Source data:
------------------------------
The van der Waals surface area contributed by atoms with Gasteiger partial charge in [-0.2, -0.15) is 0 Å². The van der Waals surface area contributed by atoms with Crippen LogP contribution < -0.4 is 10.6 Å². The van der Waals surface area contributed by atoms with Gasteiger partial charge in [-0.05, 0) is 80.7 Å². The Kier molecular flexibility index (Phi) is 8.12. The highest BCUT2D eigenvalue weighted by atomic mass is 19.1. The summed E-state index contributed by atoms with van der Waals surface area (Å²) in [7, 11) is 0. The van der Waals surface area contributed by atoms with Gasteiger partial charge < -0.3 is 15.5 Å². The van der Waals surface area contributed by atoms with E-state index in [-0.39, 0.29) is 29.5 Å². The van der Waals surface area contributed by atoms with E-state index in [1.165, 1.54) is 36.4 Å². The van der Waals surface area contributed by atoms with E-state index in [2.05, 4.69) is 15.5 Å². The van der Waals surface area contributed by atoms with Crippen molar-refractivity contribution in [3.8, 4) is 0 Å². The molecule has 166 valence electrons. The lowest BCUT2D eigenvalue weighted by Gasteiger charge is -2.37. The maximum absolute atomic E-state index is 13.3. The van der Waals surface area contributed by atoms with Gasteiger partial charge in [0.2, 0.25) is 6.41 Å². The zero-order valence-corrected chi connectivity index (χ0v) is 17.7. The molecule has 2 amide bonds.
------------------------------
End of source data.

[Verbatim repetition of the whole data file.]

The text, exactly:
The van der Waals surface area contributed by atoms with Gasteiger partial charge in [-0.2, -0.15) is 0 Å². The van der Waals surface area contributed by atoms with Crippen LogP contribution < -0.4 is 10.6 Å². The van der Waals surface area contributed by atoms with Gasteiger partial charge in [-0.05, 0) is 80.7 Å². The Kier molecular flexibility index (Phi) is 8.12. The highest BCUT2D eigenvalue weighted by atomic mass is 19.1. The summed E-state index contributed by atoms with van der Waals surface area (Å²) in [7, 11) is 0. The van der Waals surface area contributed by atoms with Gasteiger partial charge < -0.3 is 15.5 Å². The van der Waals surface area contributed by atoms with E-state index in [-0.39, 0.29) is 29.5 Å². The van der Waals surface area contributed by atoms with E-state index in [1.165, 1.54) is 36.4 Å². The van der Waals surface area contributed by atoms with E-state index in [2.05, 4.69) is 15.5 Å². The van der Waals surface area contributed by atoms with Crippen molar-refractivity contribution in [3.8, 4) is 0 Å². The molecule has 166 valence electrons. The lowest BCUT2D eigenvalue weighted by Gasteiger charge is -2.37. The maximum absolute atomic E-state index is 13.3. The van der Waals surface area contributed by atoms with Gasteiger partial charge in [0.2, 0.25) is 6.41 Å². The zero-order valence-corrected chi connectivity index (χ0v) is 17.7. The molecule has 2 amide bonds.